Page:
Readers Wonder: Amber Murry

Readers Wonder: Amber Murry

In our “Readers Wonder” series, Bethany students sit down with our Inkwell contributors to talk about the writing process and the pieces that appear in our issues. 

In this installment, Karena talks to Amber Murry about her piece: “When a Mother Sings” which was published in our Spring 2019 issue. (Scroll to the bottom of this page to read Murry’s poem.)

Hello, my name is Karena Verbitsky, and today I will be interviewing Amber Murry on her poetry, specifically her work, “When a Mother sings” in the Bethany Inkwell Magazine. Amber is a junior studying English at Bethany Lutheran College. Her work has been published in the 2019 Inkwell Magazine as well as the Inkwell website. She also writes for The Scroll, an on-campus newspaper. Welcome, Amber.

Thank you.

I’d like to start out with our topic today of contemporary poetry. How did you get your start in poetry? 

My start in poetry was primarily from school and classes that I’ve taken. I would say I’ve taken units on poetry going all the way back to fifth grade, but it wasn’t until here at Bethany Lutheran College, when I had a creative writing class, that I would say I really started to get into poetry. And that’s actually the class where this particular poem originated. 

Interesting. What draws you to a contemporary poetry style?

One of the things that I like the most about contemporary poetry is that it’s very flexible. There’s a lot that you can do with it, and to some degree, you can’t really get it wrong. It’s like, “Oh yup, if I made a weird choice here, it’s my style.” If that makes sense. 

Right, it does. Specifically, tell me a little bit about your poem in the Inkwell Magazine.

“When a Mother sings,” like I said earlier, was from a class project that I had. The original inspiration behind it was from a prompt that we were given in class, which was to talk about our relationship with our hair. For me at the time, my hair was very short, shorter than it is now, and it was the same hairstyle that my mom had. So, this poem about the relationship with my hair really became a poem about my relationship with my mother and my fears about becoming like her, in many ways. A lot of people say that we are very much alike, especially in appearance but also in body language and the way we speak. But, there’s a lot of things that I don’t really want to be like her.

So, there’s this theme throughout the poem from a phase where she says that your dreams will come true, and you relate that back to your nightmares. Is that deeper than just wanting to become your mom?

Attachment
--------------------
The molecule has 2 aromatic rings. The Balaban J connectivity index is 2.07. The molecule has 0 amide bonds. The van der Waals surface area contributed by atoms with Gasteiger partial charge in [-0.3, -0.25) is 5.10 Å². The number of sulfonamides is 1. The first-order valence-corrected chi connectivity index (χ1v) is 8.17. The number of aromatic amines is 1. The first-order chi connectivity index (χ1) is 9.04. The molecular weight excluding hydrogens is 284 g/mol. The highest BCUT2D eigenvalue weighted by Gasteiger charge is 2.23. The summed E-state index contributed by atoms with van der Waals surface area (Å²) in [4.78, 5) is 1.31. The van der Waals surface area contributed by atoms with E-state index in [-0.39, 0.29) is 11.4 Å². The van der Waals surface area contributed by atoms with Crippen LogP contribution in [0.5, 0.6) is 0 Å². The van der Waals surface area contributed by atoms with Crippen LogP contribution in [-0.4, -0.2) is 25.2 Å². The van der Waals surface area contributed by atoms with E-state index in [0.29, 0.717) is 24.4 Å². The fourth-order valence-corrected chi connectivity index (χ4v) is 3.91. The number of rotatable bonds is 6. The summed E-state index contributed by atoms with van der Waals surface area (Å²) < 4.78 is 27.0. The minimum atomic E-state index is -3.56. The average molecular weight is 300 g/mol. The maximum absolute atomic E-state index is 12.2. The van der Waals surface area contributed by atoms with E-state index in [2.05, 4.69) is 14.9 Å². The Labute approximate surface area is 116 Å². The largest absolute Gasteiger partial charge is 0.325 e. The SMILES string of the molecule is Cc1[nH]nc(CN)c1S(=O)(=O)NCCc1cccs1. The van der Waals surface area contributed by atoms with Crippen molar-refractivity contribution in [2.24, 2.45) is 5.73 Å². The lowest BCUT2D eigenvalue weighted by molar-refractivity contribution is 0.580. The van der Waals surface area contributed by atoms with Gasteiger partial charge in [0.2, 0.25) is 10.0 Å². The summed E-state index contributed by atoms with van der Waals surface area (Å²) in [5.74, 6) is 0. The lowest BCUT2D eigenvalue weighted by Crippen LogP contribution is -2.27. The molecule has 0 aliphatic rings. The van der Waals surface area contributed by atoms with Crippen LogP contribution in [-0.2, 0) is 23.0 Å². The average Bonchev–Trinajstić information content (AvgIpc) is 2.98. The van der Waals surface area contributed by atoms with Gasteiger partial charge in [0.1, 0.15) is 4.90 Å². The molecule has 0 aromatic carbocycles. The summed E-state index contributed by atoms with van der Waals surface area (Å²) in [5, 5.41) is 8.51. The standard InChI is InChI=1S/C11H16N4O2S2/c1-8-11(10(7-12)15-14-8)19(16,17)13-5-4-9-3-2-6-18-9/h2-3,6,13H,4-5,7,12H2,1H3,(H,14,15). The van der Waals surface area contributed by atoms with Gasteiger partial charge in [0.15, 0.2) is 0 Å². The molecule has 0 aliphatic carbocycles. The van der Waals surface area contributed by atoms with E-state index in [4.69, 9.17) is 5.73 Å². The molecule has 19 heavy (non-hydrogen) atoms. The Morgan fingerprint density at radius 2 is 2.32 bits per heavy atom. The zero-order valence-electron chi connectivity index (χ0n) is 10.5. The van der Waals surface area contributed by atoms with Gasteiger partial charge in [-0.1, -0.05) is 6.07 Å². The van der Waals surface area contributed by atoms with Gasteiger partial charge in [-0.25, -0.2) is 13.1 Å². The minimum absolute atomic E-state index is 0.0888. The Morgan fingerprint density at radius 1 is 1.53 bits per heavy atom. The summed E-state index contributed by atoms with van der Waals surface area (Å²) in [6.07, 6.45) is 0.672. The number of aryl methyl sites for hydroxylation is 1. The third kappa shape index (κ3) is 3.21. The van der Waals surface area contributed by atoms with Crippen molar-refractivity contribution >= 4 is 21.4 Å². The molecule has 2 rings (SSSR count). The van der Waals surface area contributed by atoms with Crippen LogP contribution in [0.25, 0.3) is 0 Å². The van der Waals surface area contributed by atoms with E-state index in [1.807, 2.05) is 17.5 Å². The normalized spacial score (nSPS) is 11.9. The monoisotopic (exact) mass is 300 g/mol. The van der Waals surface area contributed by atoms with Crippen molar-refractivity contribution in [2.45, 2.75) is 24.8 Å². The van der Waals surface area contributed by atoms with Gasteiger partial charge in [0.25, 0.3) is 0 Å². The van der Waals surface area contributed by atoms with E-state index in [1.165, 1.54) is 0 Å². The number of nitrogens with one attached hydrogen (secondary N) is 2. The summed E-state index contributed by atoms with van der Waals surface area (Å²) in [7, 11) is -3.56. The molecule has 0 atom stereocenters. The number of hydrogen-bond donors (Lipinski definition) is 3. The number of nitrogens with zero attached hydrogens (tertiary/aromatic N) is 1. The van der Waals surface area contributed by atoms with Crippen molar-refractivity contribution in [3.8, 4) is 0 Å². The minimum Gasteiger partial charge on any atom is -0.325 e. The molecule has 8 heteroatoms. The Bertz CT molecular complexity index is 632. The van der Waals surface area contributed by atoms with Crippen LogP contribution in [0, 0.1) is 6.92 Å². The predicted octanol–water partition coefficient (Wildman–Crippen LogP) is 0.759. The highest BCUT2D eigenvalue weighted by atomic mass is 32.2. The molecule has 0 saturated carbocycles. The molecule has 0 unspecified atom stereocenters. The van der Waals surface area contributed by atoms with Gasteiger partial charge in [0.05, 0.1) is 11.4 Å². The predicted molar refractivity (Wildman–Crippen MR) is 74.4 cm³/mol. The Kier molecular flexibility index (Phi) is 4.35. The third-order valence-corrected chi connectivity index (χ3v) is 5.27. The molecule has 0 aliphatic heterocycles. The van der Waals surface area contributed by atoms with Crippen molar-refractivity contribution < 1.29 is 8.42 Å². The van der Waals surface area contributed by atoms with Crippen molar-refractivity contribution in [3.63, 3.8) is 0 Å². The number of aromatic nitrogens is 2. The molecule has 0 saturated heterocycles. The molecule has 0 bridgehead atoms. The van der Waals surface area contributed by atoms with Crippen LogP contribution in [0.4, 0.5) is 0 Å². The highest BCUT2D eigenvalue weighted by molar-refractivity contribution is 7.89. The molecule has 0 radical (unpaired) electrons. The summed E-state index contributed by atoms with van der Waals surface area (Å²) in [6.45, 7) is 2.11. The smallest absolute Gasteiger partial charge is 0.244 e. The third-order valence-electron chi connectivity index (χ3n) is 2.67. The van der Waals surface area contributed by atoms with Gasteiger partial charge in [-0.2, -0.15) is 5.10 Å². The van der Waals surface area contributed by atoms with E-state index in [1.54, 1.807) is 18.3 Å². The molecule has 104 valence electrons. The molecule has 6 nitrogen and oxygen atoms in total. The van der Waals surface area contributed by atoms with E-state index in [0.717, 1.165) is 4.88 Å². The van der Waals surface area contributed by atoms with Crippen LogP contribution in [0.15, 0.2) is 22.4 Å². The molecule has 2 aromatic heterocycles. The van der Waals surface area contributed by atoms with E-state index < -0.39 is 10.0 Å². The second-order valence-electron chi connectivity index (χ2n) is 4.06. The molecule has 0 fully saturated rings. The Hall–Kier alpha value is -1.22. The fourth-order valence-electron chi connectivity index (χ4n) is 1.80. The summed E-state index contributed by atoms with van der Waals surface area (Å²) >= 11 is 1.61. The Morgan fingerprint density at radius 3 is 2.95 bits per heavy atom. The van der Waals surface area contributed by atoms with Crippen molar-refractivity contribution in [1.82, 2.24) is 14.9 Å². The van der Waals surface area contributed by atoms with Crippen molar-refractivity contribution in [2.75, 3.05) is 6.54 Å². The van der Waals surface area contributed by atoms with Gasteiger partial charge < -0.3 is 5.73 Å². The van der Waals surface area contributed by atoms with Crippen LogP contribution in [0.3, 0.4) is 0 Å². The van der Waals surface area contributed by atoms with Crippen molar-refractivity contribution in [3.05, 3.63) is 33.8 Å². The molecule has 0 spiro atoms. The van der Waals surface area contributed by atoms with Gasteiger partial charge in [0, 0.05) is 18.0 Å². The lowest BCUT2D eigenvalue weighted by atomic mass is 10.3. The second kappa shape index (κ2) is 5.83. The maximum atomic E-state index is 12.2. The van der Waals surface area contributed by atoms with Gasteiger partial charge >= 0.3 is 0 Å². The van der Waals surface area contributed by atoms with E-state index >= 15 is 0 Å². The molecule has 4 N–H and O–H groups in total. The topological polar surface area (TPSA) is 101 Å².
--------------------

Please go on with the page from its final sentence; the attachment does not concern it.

That line of “May all your dreams come true” was from an actual song that she did sing to me as a kid, and I hated that line. At the time, it was always just because I did have nightmares. It was only that deep. I had scary dreams as a kid. I didn’t want those to come true, and as a child I took that line very literally; I didn’t want that. But then as I was thinking back, I wondered what other dreams–because it can have multiple meanings–do I still not want to come true?

I thought you did a really great job of making that both a meaning for your situation with your mother, as well as a meaning deeper than that to which all people can relate to. I was wondering about where you talk about piloting and flying. How did that incorporate itself into the poem?

That part actually was a late addition to the poem. It was put in there right before this poem was submitted to Inkwell. Basically, the idea for that came from this one dream that I had as a kid. I was one of my favorite dreams because I was just in an airplane flying, and there was this mountain up ahead. It was absolutely beautiful. On one level, I knew I was crashing. The plane was definitely going down, but I always wanted to have that dream again. Just because it was cool. To me, that seemed very symbolic of how I feel that my mother sees things. 

I feel that. Interesting. Did you use any kind of form in this poem? 

I would say no. Although, when I was writing it, I fell into a little bit of a habit where I think I was trying to make each stanza seven lines long. It wasn’t really a big thing. I was like, “Oh, I want this to be kind of a standard thing.” Just so that I have these two lines, the “May all your dreams come true” and “Is that what happened to her?” I wanted those to really stick out. 

I think it did. Your goal with that was accomplished, especially reading the last few lines. Throughout the poem, it really stuck out like you were saying. In general, do you like using form in your poems?

Generally, I don’t really have a lot of practice with it, to be honest. I tend to avoid it because, in many ways, I feel that it limits me. A lot of my creative work comes from a big brainstorming thing where I’m like, “Ah, blah blah blah,” and just saying word after word after word. To me the most interesting stuff comes out of that. Trying to squeeze that into a form is just too hard. 

You said a little bit about this giant brainstorming process, but what is your typical writing process? 

My typical writing process, especially for creative things, often happens at three in the morning when my brain is half asleep already. 

When you get tired enough, your brain leaks.

Yes. Exactly. That’s it. This was a three in the morning one. One of the things that I’ve started doing recently is I will literally just stare at my keyboard, and then I’m going, “Okay, this letter looks interesting.” I write a word that starts with that letter, and then I feel like this word should go next. It makes no sense most of the time. Sometimes, I’ll lapse into writing actual sentences based on a couple of words. Most of the time it’s just getting a sound out. 

That is definitely something I’ve never heard of. 

I haven’t really developed anything out of those yet, but it’s a little bit of a way to flex my creative muscles. 

Right. So, along with your writing process, what typically inspires you? Or what right now is inspiring you? 

That’s a difficult one. Typically, what inspires me is my family and the relationship with various members of my family. I do have a pretty big family. Also, people and situations from my past. I know there’s one particular person that I’ve written about a lot because I’ve been friends with this person since 4th grade. And we still talk, even though half the time we hate each other’s guts. It’s a really weird frenemy relationship that we’ve got.